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Changes to Superannuation in 2022

By Ershad Ullah March 3, 2022 | Tags:

There are a lot of changes proposed for Superannuation in 2022. Thanks to constant changes in super rules, it’s all too easy to miss out on an opportunity you didn’t know existed, or to be unaware of an upcoming change. Super provides the opportunity to grow your retirement savings while reaping tax benefits along the way

What we know as at February 2022. – Great news for retirees

The key superannuation changes that were proposed in the 2021 Federal Budget have now been passed into law. These changes will impact retirees as well as many people who are approaching retirement.

These changes include:

  • the removal of the work test requirement for non-concessional super contributions for people aged between 67 and 75
  • the extension of eligibility for individuals under 75 to make non-concessional contributions using the “bring-forward” rules.
  • Eligibility to make downsizer super contributions has also been extended to those aged 60 or more (previously age 65).

1. Work Test Rules

The work test no longer needs to be met by individuals aged 67-75 when making salary sacrifice contributions and personal non-concessional contributions to super. However, the test still needs to be met to claim a tax deduction for personal concessional contributions. Apart from the downsizing contribution, no non-concessional contributions can be made once a Total Superannuation Balance (TSB) reaches $1.7 million.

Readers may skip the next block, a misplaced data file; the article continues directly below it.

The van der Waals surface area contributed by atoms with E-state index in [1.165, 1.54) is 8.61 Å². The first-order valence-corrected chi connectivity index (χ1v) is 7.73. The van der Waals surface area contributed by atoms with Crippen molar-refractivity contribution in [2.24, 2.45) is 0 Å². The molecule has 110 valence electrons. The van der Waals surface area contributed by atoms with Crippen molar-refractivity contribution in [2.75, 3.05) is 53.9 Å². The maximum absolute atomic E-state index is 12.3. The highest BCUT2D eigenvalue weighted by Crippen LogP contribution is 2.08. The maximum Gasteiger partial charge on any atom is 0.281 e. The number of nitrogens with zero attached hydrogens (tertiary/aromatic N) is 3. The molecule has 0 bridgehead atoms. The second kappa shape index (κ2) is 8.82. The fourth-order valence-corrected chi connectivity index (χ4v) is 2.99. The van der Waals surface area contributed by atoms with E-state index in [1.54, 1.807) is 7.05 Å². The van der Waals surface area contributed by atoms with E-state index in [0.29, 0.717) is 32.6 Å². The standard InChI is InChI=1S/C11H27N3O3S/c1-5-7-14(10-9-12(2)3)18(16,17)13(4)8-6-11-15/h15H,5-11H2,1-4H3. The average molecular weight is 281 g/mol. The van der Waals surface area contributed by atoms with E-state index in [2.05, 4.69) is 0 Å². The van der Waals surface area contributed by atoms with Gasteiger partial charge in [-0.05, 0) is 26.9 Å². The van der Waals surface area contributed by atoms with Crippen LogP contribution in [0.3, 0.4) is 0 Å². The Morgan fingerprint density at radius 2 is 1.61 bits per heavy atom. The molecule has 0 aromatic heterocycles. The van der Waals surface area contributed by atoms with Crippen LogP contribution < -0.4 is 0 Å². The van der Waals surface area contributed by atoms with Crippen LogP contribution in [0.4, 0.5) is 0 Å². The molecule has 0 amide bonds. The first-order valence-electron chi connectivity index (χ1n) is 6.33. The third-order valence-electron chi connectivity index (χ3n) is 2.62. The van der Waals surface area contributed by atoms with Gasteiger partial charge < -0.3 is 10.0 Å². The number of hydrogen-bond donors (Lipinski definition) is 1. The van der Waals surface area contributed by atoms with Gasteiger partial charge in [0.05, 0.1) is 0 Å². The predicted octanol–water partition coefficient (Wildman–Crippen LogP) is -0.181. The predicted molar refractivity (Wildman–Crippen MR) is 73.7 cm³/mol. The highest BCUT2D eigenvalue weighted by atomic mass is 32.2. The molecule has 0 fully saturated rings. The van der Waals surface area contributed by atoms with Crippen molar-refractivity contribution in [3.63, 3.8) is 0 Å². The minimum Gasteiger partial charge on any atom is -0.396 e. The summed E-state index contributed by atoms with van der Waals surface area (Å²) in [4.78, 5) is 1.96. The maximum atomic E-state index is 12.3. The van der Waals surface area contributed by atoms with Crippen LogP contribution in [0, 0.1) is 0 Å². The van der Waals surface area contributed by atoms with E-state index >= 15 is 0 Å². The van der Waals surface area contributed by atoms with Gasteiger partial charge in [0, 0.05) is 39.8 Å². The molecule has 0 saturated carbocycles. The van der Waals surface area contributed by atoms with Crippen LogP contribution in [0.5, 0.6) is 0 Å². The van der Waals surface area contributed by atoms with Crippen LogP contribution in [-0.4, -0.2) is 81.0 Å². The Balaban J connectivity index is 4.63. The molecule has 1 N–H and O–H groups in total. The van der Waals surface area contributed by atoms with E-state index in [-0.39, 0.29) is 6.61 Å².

2. Concessional Contributions

Concessional contributions can be made irrespective of the TSB. The current contribution cap is $27,500 a year. This includes super from all sources, including the compulsory employer contributions. If you didn’t use the full $25,000 concessional contributions cap during 2018-19, 2019-20 or 2020-21, any unused cap amounts can be contributed this financial year, potentially providing  you with a larger deduction and tax saving.

For instance, if your concessional contributions were $18,000, $20,000 and $22,000 in each of the last three financial years, then you’ve got an additional $15,000 ($7000 + $5000 + $3000) to play with this financial year and you (or your employer) can contribute up to $42,500 provided your TSB at June 30, 2021 was less than $500,000.

If you don’t use the unused cap amounts before June 30, 2022, all is not lost as you can carry them forward on a rolling five-year basis. In the above example, $7000 can be carried forward until 2023-24, $5000 until 2024-25 and $3000 until 2025-26, provided that in the year you wish to apply them your TSB at the previous 30 June is less than $500,000 – and, of course, you’re eligible to contribute.

3. Changes to Bring Forward Rules

There is no tapering of the bring-forward rule for those approaching age 75. This means that if a person’s age is less than 75 before July 1 – and they meet the eligibility criteria, including that which relates to the TSB – then the bring-forward rule may be triggered. It could enable a person to put up to $330,000 into their super, provided the bring-forward rule has not been used in the previous three years. Contributions would need to be received no later than 28 days after the month the person turns 75.